Most passengers can recall the feeling of something just not tasting quite like it would on the ground — does gravy really taste that bitter? Maybe so. Science backs this up, confirming that the lack of humidity at 30,000 feet dries out food while a pressurized cabin dulls taste buds up to 30%. So if you’re expecting any umami you’ll probably be disappointed!
Over 84 million domestic and international passengers were served within the U.S. alone in 2014, and the number grows to a total of 6.4 billion globally. According to Sabre data, an average of 15,000 individual food and beverage components are stocked and served on an international flight – that’s 15,000 opportunities for airlines to enhance the traveler experience by sending memorable food down the aisle.
United Airlines Executive Chef Gerry McLoughlin explains in a WaPo video that, in the not too distant past, mystery meat was slathered in sauce to maintain moistness. After 26 years in the business he realizes that the tables have turned:
“We’ve realized again that [food] is a part of the customer experience.”
Many travelers consider themselves foodies and expect a food experience that mirrors their favorite food truck park or corner bistro. After all, whether for business or leisure purposes, travelers spend a fair amount of time planning meals and gastronomical excursions and events. This is especially true for premium passengers, a key demographic for airline profitability. So starting and ending the trip with a pleasurable dining experience helps airlines become more of the travel experience, rather than simply a means to the end goal.
Local and seasonal
The local and seasonal trends are now mainstays of the food world. “Farm-to-table” has nearly become its own kind of bland cliché within the industry. Nonetheless, the focus on fresh ingredients makes sense — and makes the foodie traveler happy. After all, culinary tourism is one of the hottest trends in travel. And fewer stops through a processing plant does wonders for your heart.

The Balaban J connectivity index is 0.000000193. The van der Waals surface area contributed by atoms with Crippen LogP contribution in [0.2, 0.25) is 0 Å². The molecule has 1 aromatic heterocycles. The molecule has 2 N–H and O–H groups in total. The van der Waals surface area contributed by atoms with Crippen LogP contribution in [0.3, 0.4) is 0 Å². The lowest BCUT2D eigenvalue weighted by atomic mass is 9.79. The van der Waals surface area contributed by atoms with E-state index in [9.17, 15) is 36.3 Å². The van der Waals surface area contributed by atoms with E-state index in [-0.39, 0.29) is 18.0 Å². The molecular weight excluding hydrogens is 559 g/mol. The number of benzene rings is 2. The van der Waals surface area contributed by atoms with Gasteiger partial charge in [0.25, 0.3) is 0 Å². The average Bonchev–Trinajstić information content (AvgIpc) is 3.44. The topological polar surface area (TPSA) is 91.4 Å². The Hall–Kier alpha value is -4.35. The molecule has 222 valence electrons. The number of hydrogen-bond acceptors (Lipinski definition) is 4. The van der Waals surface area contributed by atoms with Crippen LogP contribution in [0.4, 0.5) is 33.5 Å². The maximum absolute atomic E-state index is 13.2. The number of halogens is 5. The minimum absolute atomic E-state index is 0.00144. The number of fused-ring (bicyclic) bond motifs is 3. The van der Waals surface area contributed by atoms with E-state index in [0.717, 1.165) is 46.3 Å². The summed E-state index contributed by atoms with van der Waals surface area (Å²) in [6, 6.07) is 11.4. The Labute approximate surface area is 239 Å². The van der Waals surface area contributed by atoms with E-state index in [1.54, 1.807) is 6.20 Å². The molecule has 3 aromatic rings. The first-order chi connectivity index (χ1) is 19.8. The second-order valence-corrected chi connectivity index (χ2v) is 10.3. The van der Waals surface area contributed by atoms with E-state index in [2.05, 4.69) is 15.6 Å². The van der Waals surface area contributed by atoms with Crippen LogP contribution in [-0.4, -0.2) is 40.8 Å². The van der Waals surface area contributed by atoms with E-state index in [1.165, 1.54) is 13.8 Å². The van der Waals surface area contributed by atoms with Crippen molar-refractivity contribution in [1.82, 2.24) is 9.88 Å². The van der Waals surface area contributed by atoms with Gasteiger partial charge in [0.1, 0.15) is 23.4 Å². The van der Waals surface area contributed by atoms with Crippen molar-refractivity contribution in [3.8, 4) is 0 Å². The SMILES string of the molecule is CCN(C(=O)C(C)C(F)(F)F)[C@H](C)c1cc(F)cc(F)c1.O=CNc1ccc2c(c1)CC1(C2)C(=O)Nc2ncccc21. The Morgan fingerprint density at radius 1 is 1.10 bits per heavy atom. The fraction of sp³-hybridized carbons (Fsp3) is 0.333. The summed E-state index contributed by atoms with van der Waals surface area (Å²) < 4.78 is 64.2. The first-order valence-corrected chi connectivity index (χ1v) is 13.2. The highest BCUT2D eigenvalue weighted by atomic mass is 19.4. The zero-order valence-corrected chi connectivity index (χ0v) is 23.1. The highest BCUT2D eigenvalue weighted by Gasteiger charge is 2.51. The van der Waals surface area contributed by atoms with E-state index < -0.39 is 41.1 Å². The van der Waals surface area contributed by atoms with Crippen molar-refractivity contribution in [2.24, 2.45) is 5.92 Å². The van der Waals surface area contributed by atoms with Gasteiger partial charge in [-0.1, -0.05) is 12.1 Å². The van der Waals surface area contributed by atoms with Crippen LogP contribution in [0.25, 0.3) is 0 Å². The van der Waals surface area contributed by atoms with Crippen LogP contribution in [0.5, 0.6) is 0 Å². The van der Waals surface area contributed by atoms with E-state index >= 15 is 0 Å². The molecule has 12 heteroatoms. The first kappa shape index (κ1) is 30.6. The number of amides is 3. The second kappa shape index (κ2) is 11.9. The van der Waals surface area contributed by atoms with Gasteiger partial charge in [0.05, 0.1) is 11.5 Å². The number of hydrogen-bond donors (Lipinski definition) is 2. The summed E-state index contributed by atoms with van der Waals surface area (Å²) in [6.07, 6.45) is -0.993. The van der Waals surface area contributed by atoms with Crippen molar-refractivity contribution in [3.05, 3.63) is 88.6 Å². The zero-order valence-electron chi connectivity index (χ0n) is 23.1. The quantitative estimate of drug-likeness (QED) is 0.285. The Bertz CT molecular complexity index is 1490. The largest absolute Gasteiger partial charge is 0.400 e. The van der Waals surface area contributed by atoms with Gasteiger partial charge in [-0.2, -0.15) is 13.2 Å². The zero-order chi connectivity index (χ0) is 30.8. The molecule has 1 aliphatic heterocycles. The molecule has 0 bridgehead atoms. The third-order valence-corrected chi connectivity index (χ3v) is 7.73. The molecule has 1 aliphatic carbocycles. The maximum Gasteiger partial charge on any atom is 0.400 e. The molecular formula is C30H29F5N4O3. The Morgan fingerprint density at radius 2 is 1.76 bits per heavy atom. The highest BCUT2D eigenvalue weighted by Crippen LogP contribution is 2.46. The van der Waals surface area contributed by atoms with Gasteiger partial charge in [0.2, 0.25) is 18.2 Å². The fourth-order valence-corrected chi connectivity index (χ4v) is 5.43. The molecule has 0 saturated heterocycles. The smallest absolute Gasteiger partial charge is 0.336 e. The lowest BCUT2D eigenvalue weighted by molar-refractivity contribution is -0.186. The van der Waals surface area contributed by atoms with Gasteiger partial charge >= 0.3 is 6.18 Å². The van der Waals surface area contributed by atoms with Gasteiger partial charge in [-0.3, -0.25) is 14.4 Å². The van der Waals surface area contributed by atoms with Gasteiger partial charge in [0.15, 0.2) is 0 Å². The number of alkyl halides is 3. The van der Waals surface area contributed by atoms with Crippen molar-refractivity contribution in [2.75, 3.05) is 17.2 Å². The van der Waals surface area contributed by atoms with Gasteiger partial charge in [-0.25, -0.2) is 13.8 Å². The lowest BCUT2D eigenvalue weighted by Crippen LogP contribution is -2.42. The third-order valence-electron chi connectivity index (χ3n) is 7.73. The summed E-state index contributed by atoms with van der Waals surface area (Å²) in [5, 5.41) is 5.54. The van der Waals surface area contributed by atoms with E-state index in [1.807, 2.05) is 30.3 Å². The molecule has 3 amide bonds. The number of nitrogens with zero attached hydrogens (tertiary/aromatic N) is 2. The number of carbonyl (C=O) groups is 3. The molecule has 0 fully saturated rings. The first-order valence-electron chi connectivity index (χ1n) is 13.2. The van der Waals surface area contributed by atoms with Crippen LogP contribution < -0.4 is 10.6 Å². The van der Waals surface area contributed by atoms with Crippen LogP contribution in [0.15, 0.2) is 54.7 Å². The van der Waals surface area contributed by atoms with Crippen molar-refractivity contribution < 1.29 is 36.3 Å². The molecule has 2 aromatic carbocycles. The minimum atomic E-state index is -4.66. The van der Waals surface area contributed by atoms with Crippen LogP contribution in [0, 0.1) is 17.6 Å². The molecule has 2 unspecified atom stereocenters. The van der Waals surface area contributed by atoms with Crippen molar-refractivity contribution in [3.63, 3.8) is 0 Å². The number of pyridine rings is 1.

Airlines are jumping on the trend with gusto. Alaska Airlines dubs its food program “Beyond Food” and brings custom-crafted food from Seattle’s renowned chef Tom Douglas to emphasize Alaska’s roots in Seattle.
Delta has partnered with local chefs to deliver a local cuisine experience that gives passengers a “sense of place.” From its Atlanta hub, celebrity chef Linton Hopkins sources ingredients from local Southern farmers to feature in meals on flights from Atlanta to Europe. The airline rigorously promotes its revamped food program, touting “Seasonal. Regional. Delightfully Unexpected” as part of its food services marketing.
Red or white?
Wine pairings are not overlooked, as sommeliers work with most major airlines to curate impressive wine lists that pair well with their respective food programs.
The craft brew explosion is in full swing on most airlines, who have expanded traditional beer selections to include multiple choices of more local craft beers. Delta features Blue Point Brewing Company and SweetWater Brewery, while the ever posh Virgin America has long offered passengers local alcohol selections, from Karma California Brut to 21st Amendment.
Food as marketing event
Airlines have also latched onto travelers’ growing culinary obsessions by creating one-off events and ongoing partnerships that emphasize the brand’s commitment to good food.
United, for example, has partnered with the Trotter Project, the legacy of beloved Chicago chef Charlie Trotter. The partnership brings Trotter-affiliated chefs from a variety of backgrounds to re-imagine the in-flight food experience.
SWISS took to the sky, claiming the “first-ever” pop-up restaurant at 30,000 feet. Tacking itself onto the pop-up trend proved quite successful for the brand, with mainstream media covering Andreas Caminada’s one-off food experience.
To round it off, Singapore Airlines perhaps wins the award for commitment to passenger experience with its food personalization program Book the Cook. Essentially, the airline has made it so first, business and premium-economy passengers can pre-order a menu of their choosing. This deep personalization keeps passengers happy while clearly differentiating Singapore Airlines from the competition.
Whichever way you slice it, good food is here to stay. As a recent Sabre Insights article explains, using Big Data and analytics, airlines can better understand their customer, including underlying trends that drive traveler experience and expectations. Food is a clear focus and differentiator for airlines that can inject fresh flavor into the passenger experience. Airlines must consider how food and beverage programs position their brands while working diligently to deliver on this promise with each in-flight meal.